To start feeling your breasts, use medium to firm pressure, and with the pads of your fingers, massage your breasts (starting at the nipple) in a small spiral pattern. Continue with this pattern all the way to the top of your breast near where you can feel your collarbone. Once you've done the top, repeat the pattern with your arm raised over your head and massage to the bottom and side of your breast up into your armpit. Swap arms and do the exact same thing on your other breast. 

Finally, squeeze your nipple gently and check for any discharge.

Signs to Watch Out For

When doing your regular self-checks, there are signs and symptoms to watch out for. It's important not to panic if you notice any of the below, but it's a good idea to give your doctor a call to make sure everything is OK.

  • Unusual changes (however small) in the shape or size of one of your breasts
  • If one of your breasts looks lower than the other (and that's not normal for you)
  • A lump or swelling in the breast, upper chest, or armpit
  • Pain or discomfort in a localised part of your breast that's there most of the time - if not all the time (this can include your chest or under your arms). Remember it's perfectly normal to get painful or tender breasts leading up to your period
  • Changes to the skin, such as dimpling or puckering
  • Changes in skin colour or a rash around your nipple area
  • Changes in your nipples. For example, if your nipple suddenly looks inverted or if it appears to have changed position or shape
  • Crusting around the nipple area
  • Discharge leaking from either of your nipples

Medical Ways to Check Your Breasts

As well as regular self-checks, there are medical checks you can have to keep on top of your breast health.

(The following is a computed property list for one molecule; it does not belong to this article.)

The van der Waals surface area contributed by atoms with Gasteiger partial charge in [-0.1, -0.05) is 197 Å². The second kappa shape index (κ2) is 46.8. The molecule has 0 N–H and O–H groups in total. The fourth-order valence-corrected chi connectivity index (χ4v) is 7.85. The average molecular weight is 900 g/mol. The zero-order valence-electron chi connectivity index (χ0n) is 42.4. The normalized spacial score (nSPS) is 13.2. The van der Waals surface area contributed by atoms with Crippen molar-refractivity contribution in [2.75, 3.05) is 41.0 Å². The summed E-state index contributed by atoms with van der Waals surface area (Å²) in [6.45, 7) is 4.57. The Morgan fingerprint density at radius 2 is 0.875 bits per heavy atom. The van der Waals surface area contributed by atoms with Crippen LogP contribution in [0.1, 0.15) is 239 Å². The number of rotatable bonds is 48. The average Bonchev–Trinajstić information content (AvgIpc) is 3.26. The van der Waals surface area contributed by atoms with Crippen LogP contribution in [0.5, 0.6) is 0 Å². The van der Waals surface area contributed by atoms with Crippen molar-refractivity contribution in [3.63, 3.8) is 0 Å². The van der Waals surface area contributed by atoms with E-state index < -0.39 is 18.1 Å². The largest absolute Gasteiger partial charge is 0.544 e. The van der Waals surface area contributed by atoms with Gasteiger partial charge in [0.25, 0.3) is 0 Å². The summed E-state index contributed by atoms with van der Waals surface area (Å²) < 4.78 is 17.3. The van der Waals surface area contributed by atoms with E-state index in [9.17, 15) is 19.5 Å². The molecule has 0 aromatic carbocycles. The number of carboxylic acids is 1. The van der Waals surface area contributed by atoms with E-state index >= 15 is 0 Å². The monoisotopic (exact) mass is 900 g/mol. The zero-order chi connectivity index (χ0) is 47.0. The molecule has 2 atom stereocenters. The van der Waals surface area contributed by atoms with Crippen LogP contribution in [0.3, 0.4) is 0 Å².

The most common of these is a breast screening or mammogram.

A breast screening is an x-ray of your breasts. Mammograms can detect tumors that are too small for you to feel when you check your breasts yourself, or for doctors to feel.

Tumors can be cancerous (malignant) or non-cancerous (benign) and a mammogram can detect both. These scans can catch some breast cancers early - making it easier for them to be treated and keep you safe and healthy.

The NHS Breast Screening Programme invites all females ages 50 to 71 registered with a GP for breast screening every three years. You'll automatically get your first invite between the ages of 50 and 53.

However, if you have symptoms your GP might refer you for a breast screening, even if you have recently had a clear screening.

It's important not to wait for your next scheduled appointment if you notice anything unusual when checking your breasts yourself and to see your GP as soon as possible. Your GP will examine you and if they think you need further assessment, they'll refer you to a specialist clinic for further tests. These can include an ultrasound, biopsy, needle aspiration, needle biopsy, and vacuum-assisted biopsy. 

Further Information:

Breast Cancer: My Story

External Resources:

Cancer Research UK: Advice on tests for breast cancer

Gov.UK: Details on breast screening programme

NHS: Information on mammograms